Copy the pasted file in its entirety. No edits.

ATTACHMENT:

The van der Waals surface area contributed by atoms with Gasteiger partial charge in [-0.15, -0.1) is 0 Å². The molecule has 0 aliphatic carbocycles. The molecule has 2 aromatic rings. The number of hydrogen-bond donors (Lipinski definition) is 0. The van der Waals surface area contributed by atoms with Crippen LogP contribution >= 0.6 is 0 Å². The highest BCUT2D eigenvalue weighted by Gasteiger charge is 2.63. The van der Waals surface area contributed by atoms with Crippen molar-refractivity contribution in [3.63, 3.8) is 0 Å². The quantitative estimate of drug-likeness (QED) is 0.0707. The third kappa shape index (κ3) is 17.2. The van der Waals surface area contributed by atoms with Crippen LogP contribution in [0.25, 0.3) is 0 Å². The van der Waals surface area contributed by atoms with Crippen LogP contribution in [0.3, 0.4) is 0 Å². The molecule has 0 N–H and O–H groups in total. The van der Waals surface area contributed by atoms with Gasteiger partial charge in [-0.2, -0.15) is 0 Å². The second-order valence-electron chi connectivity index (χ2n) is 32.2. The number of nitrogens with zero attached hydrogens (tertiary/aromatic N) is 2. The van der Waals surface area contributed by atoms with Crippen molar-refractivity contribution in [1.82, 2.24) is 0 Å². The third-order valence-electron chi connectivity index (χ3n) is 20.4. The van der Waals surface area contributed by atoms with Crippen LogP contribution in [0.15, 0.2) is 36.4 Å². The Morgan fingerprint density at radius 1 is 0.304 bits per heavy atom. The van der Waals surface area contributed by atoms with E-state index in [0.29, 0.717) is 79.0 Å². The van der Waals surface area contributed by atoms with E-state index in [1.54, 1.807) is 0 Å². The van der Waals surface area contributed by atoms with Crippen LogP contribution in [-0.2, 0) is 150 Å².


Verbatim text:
The van der Waals surface area contributed by atoms with Gasteiger partial charge in [-0.15, -0.1) is 0 Å². The molecule has 0 aliphatic carbocycles. The molecule has 2 aromatic rings. The number of hydrogen-bond donors (Lipinski definition) is 0. The van der Waals surface area contributed by atoms with Crippen LogP contribution >= 0.6 is 0 Å². The highest BCUT2D eigenvalue weighted by Gasteiger charge is 2.63. The van der Waals surface area contributed by atoms with Crippen molar-refractivity contribution in [3.63, 3.8) is 0 Å². The quantitative estimate of drug-likeness (QED) is 0.0707. The third kappa shape index (κ3) is 17.2. The van der Waals surface area contributed by atoms with Crippen LogP contribution in [0.25, 0.3) is 0 Å². The van der Waals surface area contributed by atoms with Crippen LogP contribution in [0.3, 0.4) is 0 Å². The molecule has 0 N–H and O–H groups in total. The van der Waals surface area contributed by atoms with Gasteiger partial charge in [-0.2, -0.15) is 0 Å². The second-order valence-electron chi connectivity index (χ2n) is 32.2. The number of nitrogens with zero attached hydrogens (tertiary/aromatic N) is 2. The van der Waals surface area contributed by atoms with Crippen molar-refractivity contribution in [1.82, 2.24) is 0 Å². The third-order valence-electron chi connectivity index (χ3n) is 20.4. The van der Waals surface area contributed by atoms with Crippen LogP contribution in [0.15, 0.2) is 36.4 Å². The Morgan fingerprint density at radius 1 is 0.304 bits per heavy atom. The van der Waals surface area contributed by atoms with E-state index in [0.29, 0.717) is 79.0 Å². The van der Waals surface area contributed by atoms with E-state index in [1.54, 1.807) is 0 Å². The van der Waals surface area contributed by atoms with Crippen LogP contribution in [-0.2, 0) is 150 Å².